Chhole tikiya at Sawariya Chaat, Sarafa, Indore. Pic courtesy: Zomato

$ – Garadu or Rataalu

Garadu at Sarafa, Indore. Pic courtesy: vkpriyesh

Garadu at Sarafa, Indore. Pic courtesy: vkpriyesh

$ – Sweet dishes – Jalebi, jaleba, maal pua and rabdi at Bhairvanand

$ – Kulfi at Agarwal Icecreams

Late night food shops

Indore is well known for 24×7 food availability. Here are some cafes that you can go into if you crave food late night.

Make my Sandwich

$ – Teleperfomance, Vijay Nagar – Sandwiches

If you are craving for food at 2 am, head straight to this place, and have Pizzawich, and Strawberry Fizz. This cafe is 24×7 up and running.

Sandwich at Make my sandwich, Indore. Pic courtesy: Zomato

Sandwich at Make my sandwich, Indore. Pic courtesy: Zomato

Maggie at L. I. G. Square

$$ – LIG Maggie – Maggie and Pasta

If you want something at the stroke of the day at 4AM, go to LIG Maggie, at LIG Square. They have a food truck and they specialize in Maggie and Pasta. You would get to know how crazy Indoris are when it comes to food.

Khopra patties at Vijay Chaat house, Indore. Photo courtesy: Zomato

Vijay chaat house is one of the oldest food shops in Indore. Khopra Patties is a must eat dish there. A perfect place to start the day off if you are willing to have sev-poha, jalebi, khamand (dhokla) and samosa-kachori as your first meal.

Johny Hot Dog

$ – Multiple branches: 56 Dukan and Navlakha – Amazing hot dogs

Egg Benjo at Johny Hot Dog, Indore. Pic courtesy: Zomato

Egg Benjo at Johny Hot Dog, Indore. Pic courtesy: Zomato

Specializing in hot dogs or some may call it the Vada Pav of Indore, Johny Hot Dog has been serving hot dogs for decades at a very economical rate. A properly managed veg and non-veg distribution of hot dogs, even when it caters to a huge amount of people every day. Egg banjo is a must try, apart from veg hot dogs, mutton hot dogs, and egg mutton hot dogs are available.

Madhuram Sweets

$$ – 56 Dukaan – A real healthy shikanji

Shikanji at Madhuram Sweets, Indore. Pic courtesy: Zomato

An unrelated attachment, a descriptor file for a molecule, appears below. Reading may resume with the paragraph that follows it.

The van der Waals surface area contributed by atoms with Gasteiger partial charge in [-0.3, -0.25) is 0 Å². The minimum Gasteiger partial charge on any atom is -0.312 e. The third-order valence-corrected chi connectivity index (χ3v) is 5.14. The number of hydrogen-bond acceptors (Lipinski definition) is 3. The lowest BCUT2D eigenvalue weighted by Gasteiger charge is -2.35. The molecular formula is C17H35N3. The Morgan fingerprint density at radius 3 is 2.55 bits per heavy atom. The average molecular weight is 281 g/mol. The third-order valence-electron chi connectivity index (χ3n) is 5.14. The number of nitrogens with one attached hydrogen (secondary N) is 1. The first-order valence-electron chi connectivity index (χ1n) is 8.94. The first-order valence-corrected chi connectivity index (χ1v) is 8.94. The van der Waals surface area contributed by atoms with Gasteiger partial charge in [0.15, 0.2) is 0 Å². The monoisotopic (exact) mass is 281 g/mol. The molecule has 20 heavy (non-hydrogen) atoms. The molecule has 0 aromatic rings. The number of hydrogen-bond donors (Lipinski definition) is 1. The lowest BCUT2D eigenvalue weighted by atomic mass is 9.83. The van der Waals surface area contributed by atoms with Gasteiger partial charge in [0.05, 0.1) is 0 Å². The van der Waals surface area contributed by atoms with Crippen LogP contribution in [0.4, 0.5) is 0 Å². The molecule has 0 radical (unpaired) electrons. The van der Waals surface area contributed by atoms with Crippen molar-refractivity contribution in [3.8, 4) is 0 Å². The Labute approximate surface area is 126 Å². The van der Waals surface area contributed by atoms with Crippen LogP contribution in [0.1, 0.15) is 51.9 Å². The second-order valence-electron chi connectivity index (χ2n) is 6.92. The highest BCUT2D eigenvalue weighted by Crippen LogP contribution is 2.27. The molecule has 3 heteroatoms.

Shikanji at Madhuram Sweets, Indore. Pic courtesy: Zomato

Madhuram Sweets is famous for Indian sweets and Indori Namkeens. Its uniqueness lies in shikanji, which is not the usual Nimbu-Shikanji (Lemonade), but a highly nutritious drink made of dry fruits, saffron, and milk.

Live Tawa Ice Cream

$$ – 56 Dukaan – Different ice-cream

Gulaab Jaamun Icecream at Live Tawa Icecream, Indore. Pic courtesy: Zomato

Gulaab Jaamun Icecream at Live Tawa Icecream, Indore. Pic courtesy: Zomato

If you got to taste and experience an amazing and totally different icecream, head to this place. They explain the creating process as well. Ferrero Rocher tawa ice cream and fudge brownie tawa ice cream are good. You can also try the blend of Gulaab Jaamun and ice cream over here.

Joshi Dahi Bada House

$ – Sarafa Bazaar – Amazing process and awesome dahi bada

Dahi bada at Joshi Dahi Bada, Indore. Pic courtesy: Zomato

Dahi vada at Joshi Dahi Bada, Indore. Pic courtesy: Zomato

This is one the best dahi bada seller in Indore. It’s not only the taste that is awesome, but also in the process of how its made. If you are looking for some an awesome dahi bada and butte ka kiss, must visit this place. You won’t be disappointed for sure.

Rajhans ke dal baafle

$$ – Sarafa – Daal Baafle

Daal Baafla Thali at Rajhans Daal Baafle, Indore. Pic courtesy: Zomato

Daal Baafla Thali at Rajhans Daal Baafle, Indore. Pic courtesy: Zomato

Indore lies in the heart of Malwa region. If you are in this region, you have to try this regional food. Best Dal Baafle in town without a doubt. Quantity for one Thali is sufficient for 2 people. Thali Includes Dal Baafle, Kadhi, Rice, Aloo Sabji, Churma laddoo, Salad and Chutney.

Pishori Dhaba

$$ – Sapna Sangeeta – Delicious Non-Veg

Chicken lollipop at Pishori Dhaba, Indore. Pic courtesy: Zomato

Chicken lollipop at Pishori Dhaba, Indore. Pic courtesy: Zomato

Pishori his known for its non-vegetarian delicacies. It has gained the pride of one of the best non-vegs of the city and that too at an economical price. There are two portions. One for alcoholics and the other for non-alcoholics. You must try out the chicken lollipop, Boti Chicken, Amritsari fish, and butter chicken.

Sarafa at night

One of the most famous midnight eating streets of India that offers you a wide range of dishes. To experience Sarafa at its best, head there around 11 PM, and stay till 1.30 AM. Some of the dishes that are must to try:

$ – Chhole tikiya at Sawariya Chaat house

Chhole tikiya at Sawariya Chaat, Sarafa, Indore. Pic courtesy: Zomato

Chhole tikiya at Sawariya Chaat, Sarafa, Indore. Pic courtesy: Zomato

$ – Garadu or Rataalu

Garadu at Sarafa, Indore. Pic courtesy: vkpriyesh

Garadu at Sarafa, Indore. Pic courtesy: vkpriyesh